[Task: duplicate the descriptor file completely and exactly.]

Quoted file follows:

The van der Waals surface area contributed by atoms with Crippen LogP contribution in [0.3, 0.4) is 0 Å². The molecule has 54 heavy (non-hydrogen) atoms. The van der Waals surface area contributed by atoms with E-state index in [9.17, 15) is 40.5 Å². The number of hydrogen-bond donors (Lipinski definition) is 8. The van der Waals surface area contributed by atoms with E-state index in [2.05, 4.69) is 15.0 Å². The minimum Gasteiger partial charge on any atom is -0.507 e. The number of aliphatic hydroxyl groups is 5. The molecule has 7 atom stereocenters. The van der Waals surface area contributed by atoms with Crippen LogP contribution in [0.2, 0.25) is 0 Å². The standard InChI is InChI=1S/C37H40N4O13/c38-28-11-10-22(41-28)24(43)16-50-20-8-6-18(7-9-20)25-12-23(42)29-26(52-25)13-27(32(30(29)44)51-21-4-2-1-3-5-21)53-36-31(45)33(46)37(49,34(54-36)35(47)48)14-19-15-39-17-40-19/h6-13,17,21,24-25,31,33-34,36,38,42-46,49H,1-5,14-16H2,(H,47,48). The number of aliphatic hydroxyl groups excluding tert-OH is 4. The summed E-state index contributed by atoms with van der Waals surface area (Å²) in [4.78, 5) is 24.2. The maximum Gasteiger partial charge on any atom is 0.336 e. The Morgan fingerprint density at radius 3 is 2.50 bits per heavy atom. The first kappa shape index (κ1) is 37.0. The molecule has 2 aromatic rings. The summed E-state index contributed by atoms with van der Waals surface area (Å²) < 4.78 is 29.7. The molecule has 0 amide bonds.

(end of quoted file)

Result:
The van der Waals surface area contributed by atoms with Crippen LogP contribution in [0.3, 0.4) is 0 Å². The molecule has 54 heavy (non-hydrogen) atoms. The van der Waals surface area contributed by atoms with E-state index in [9.17, 15) is 40.5 Å². The number of hydrogen-bond donors (Lipinski definition) is 8. The van der Waals surface area contributed by atoms with E-state index in [2.05, 4.69) is 15.0 Å². The minimum Gasteiger partial charge on any atom is -0.507 e. The number of aliphatic hydroxyl groups is 5. The molecule has 7 atom stereocenters. The van der Waals surface area contributed by atoms with Crippen LogP contribution in [0.2, 0.25) is 0 Å². The standard InChI is InChI=1S/C37H40N4O13/c38-28-11-10-22(41-28)24(43)16-50-20-8-6-18(7-9-20)25-12-23(42)29-26(52-25)13-27(32(30(29)44)51-21-4-2-1-3-5-21)53-36-31(45)33(46)37(49,34(54-36)35(47)48)14-19-15-39-17-40-19/h6-13,17,21,24-25,31,33-34,36,38,42-46,49H,1-5,14-16H2,(H,47,48). The number of aliphatic hydroxyl groups excluding tert-OH is 4. The summed E-state index contributed by atoms with van der Waals surface area (Å²) in [4.78, 5) is 24.2. The maximum Gasteiger partial charge on any atom is 0.336 e. The Morgan fingerprint density at radius 3 is 2.50 bits per heavy atom. The first kappa shape index (κ1) is 37.0. The molecule has 2 aromatic rings. The summed E-state index contributed by atoms with van der Waals surface area (Å²) < 4.78 is 29.7. The molecule has 0 amide bonds.